– Broadcom BCM57761 Gigabit ethernet controller

– Supertex HV9982 3-channel switch-mode LED driver IC

The teardown also discovered that the speakers inside the Thunderbolt Display are 49 watts with a miniature subwoofer. In addition, the Flextronics power supply is said to provide 250 watts of maximum continuous power.

If you’ve snagged a new Thunderbolt display and have any feedback about it, please let us know in the comments.

Apple announces October 4th “Let’s Talk iPhone” press event

Posted by:
Date: Tuesday, September 27th, 2011, 12:29
Category: iPhone, iPod, News


The rumor mill can now take a five minute breather and go grab itself a cup of coffee.

Per Ars Technica, Apple has formally announced its upcoming media event after months of rumors and speculation. The event will take place on Tuesday, October 4 at 10am Pacific Daylight Time on Apple’s campus in Cupertino—just as the latest rumors predicted—and will be led by Apple’s new CEO Tim Cook.

Apple’s invitation graphics include four iOS app icons (Calendar, Clock, Maps, and Phone) along with the quote “Let’s talk iPhone.” Apple doesn’t usually get this specific when sending out its invitations, but apparently it’s trying a new, more direct approach this time around. (As an aside, the icon choices are quite clever. The calendar says October 4, clock says 10:00, map points to Apple’s campus, and the phone icon shows one phone call.)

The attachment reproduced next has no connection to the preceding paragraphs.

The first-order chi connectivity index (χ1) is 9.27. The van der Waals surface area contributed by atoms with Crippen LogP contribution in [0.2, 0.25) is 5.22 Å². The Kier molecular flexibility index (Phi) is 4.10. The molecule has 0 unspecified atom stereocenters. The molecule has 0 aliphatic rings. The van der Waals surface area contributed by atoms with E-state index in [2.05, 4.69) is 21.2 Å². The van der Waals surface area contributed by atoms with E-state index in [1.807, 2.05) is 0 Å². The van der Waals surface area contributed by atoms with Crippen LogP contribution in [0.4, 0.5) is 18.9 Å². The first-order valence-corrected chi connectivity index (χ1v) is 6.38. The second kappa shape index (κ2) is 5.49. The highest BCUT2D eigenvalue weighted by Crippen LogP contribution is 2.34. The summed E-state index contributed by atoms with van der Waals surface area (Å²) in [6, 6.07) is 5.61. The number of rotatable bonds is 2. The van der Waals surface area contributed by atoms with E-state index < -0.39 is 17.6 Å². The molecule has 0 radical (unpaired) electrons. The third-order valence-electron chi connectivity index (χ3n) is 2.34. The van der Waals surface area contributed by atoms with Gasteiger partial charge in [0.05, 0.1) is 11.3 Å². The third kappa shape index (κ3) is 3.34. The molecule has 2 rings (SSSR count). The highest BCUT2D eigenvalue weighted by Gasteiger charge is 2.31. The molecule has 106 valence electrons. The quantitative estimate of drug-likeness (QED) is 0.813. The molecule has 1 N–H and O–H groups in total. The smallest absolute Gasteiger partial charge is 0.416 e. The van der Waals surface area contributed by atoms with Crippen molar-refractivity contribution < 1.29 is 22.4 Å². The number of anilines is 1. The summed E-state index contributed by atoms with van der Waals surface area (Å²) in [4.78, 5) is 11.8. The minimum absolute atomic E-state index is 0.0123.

No specific details have been mentioned of an iPhone 5 release and there’s also been some talk of a white iPod touch—a relatively minimal detail that reminds us that the fall event was originally about iPods.

Stay tuned for additional details as they become available.

Mozilla releases Firefox 7.0 update

Posted by:
Date: Monday, September 26th, 2011, 10:07
Category: News, Software


On Monday, Mozilla.org released version 7.0 of its Firefox web browser. The new version stands as an 28.2 megabyte download offered the following fixes and changes:

– Drastically improved memory use.

– Added a new rendering backend to speed up Canvas operations on Windows systems.

– Bookmark and password changes now sync almost instantly when using Firefox Sync.